The Secret of Shabbat
From “The Legend of the Thirty Six”
. . .Abbaye said, “there is not less than thirty six righteous persons in each generation who receive the Shekhinah [the inner presence of Godliness]
— Babylonian Talmud, Sanhedrin 97b
“Tell me the Secret of Shabbat,” I said to Mihaly. “The secret of Shabbat is the secret of unity,” he said. “The inner and the outer: one. The separations, gone.” He told it to me as if he were reading it off the wind above his head. “The secret of Shabbat is that the deep swallows the artificial, the inner subsumes the outer. I need meaning. It completes me. That is the secret of Shabbat.”
— from “The Legend of the Thirty Six”
We were sitting in a circle after the gig. I mentioned the waiting. I am always waiting. I am only waiting.
Sam opened his eyes and said in an Eastern European accent, “We are all waiting. Our House of Holiness has been destroyed, we are waiting for its rebuilding. We are in-between. I am patient. I am waiting.”
“But I believe perfectly well that I am waiting for something. Do you know the story of Joshua ben Levi? He goes looking for the Messiah, Mashiach. He sees Elijah standing by the entrance of Bar Yochai’s tomb. He asks Elijah, where is he? Elijah says, he’s outside the gates, with the lepers, bandaging their wounds one by one. Joshua ben Levi finds the Messiah and asks him THE question: when will you come? You know what his answer is? Today. When Joshua ben Levi returns, Elijah asks him, ‘psst Joshua ben Levi, what did the Messiah say?’ Joshua ben Levi tells him and Elijah interprets it: ‘today, if you will hear his voice.’ Well, I am waiting, today. It’s not passive because I am on fire with expectation, today. I will be on fire tomorrow too.”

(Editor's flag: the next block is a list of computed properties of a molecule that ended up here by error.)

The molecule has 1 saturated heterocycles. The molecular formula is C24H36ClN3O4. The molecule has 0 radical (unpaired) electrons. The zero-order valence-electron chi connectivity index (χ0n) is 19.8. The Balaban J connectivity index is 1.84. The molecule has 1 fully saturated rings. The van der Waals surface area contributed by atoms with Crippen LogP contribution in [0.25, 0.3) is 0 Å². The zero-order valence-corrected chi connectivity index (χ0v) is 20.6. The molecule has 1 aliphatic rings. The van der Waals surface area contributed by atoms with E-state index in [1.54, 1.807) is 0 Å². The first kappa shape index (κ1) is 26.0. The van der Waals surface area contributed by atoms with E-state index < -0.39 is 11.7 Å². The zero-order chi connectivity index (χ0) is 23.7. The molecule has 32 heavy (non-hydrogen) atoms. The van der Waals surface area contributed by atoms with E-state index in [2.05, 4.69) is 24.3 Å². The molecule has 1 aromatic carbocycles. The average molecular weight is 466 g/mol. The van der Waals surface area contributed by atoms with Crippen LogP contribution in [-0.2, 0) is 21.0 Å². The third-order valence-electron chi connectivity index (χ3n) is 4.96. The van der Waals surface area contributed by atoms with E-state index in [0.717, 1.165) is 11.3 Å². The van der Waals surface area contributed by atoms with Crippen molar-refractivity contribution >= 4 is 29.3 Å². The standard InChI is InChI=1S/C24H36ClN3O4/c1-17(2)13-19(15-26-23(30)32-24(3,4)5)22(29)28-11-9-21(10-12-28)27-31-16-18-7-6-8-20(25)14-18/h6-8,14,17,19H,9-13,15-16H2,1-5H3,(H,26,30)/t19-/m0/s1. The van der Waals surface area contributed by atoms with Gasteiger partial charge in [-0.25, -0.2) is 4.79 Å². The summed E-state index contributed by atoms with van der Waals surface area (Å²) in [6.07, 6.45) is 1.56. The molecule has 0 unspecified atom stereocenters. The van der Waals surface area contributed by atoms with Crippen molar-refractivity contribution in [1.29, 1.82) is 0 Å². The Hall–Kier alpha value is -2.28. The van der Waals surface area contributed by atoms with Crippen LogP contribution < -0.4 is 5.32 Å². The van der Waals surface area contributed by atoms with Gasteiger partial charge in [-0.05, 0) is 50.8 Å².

There was silence in the room.
“It’s like tzimtzum” [the contraction of Godliness], Pearl said. “God said, wait here, I’ll be right back. . . dot dot dot. We live in the ellipses, isn’t that what it’s called? The three dots. I live in the ellipses. I am always waiting for God.”
“I live in the ellipses,” I repeated. “Yes, I live there too.”
There was more silence in the room. Then I told the story that Judah told me, a story that he had heard from Reb Shlomo, may his memory be a blessing. At the end of the story, the Kotzker Rebbe finds his friend Reb Isaac, who is waiting next to the Sea of Tears, and he has sworn that he will not leave that place until God has dried every tear.
My voice broke towards the end of the story, and again it had swept me away, the story-picture of Reb Isaac leaning on his staff at the edge of the Sea of Suffering, swearing he would not leave that place until God had dried every tear. That is just the version of waiting I hold in my heart, that sense of waiting, that is it exactly. I know it and it breaks my heart more.
Later that night we swam after midnight. I was exhausted. It is good, good to be outside the camp, and beautiful, so beautiful in the land of exile. I looked up in the sky at a thousand stars over the midbar [wilderness] and every one of them is a soul on its way, somewhere new.
James Stone Goodman
United States of America